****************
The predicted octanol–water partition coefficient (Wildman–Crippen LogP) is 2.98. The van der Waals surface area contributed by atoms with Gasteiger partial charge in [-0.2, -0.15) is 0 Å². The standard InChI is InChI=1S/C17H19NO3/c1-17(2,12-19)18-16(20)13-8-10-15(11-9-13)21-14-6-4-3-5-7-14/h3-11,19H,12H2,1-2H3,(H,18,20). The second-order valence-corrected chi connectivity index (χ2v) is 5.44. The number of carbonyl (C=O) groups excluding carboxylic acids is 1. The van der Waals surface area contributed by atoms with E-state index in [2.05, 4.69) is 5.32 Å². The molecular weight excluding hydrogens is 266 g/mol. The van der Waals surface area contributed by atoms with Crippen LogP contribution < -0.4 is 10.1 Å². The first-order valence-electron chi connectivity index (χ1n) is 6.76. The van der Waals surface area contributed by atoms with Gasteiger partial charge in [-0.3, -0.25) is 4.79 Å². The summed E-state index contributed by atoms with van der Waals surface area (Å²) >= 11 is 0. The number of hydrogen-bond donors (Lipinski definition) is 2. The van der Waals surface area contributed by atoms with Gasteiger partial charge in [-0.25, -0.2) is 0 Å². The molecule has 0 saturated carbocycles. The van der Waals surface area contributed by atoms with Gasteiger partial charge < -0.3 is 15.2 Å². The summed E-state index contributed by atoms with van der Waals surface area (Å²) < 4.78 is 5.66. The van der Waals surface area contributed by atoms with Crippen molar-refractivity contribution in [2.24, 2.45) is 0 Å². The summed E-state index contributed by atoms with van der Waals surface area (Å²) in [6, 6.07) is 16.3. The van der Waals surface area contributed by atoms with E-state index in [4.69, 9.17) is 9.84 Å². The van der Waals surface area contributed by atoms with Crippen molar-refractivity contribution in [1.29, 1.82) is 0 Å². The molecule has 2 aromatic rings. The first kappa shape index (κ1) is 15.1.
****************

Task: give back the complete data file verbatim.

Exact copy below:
The predicted octanol–water partition coefficient (Wildman–Crippen LogP) is 2.98. The van der Waals surface area contributed by atoms with Gasteiger partial charge in [-0.2, -0.15) is 0 Å². The standard InChI is InChI=1S/C17H19NO3/c1-17(2,12-19)18-16(20)13-8-10-15(11-9-13)21-14-6-4-3-5-7-14/h3-11,19H,12H2,1-2H3,(H,18,20). The second-order valence-corrected chi connectivity index (χ2v) is 5.44. The number of carbonyl (C=O) groups excluding carboxylic acids is 1. The van der Waals surface area contributed by atoms with E-state index in [2.05, 4.69) is 5.32 Å². The molecular weight excluding hydrogens is 266 g/mol. The van der Waals surface area contributed by atoms with Crippen LogP contribution < -0.4 is 10.1 Å². The first-order valence-electron chi connectivity index (χ1n) is 6.76. The van der Waals surface area contributed by atoms with Gasteiger partial charge in [-0.3, -0.25) is 4.79 Å². The summed E-state index contributed by atoms with van der Waals surface area (Å²) >= 11 is 0. The number of hydrogen-bond donors (Lipinski definition) is 2. The van der Waals surface area contributed by atoms with Gasteiger partial charge in [-0.25, -0.2) is 0 Å². The molecule has 0 saturated carbocycles. The van der Waals surface area contributed by atoms with Gasteiger partial charge < -0.3 is 15.2 Å². The summed E-state index contributed by atoms with van der Waals surface area (Å²) < 4.78 is 5.66. The van der Waals surface area contributed by atoms with Crippen molar-refractivity contribution in [2.24, 2.45) is 0 Å². The summed E-state index contributed by atoms with van der Waals surface area (Å²) in [6, 6.07) is 16.3. The van der Waals surface area contributed by atoms with E-state index in [4.69, 9.17) is 9.84 Å². The van der Waals surface area contributed by atoms with Crippen molar-refractivity contribution in [1.29, 1.82) is 0 Å². The molecule has 2 aromatic rings. The first kappa shape index (κ1) is 15.1.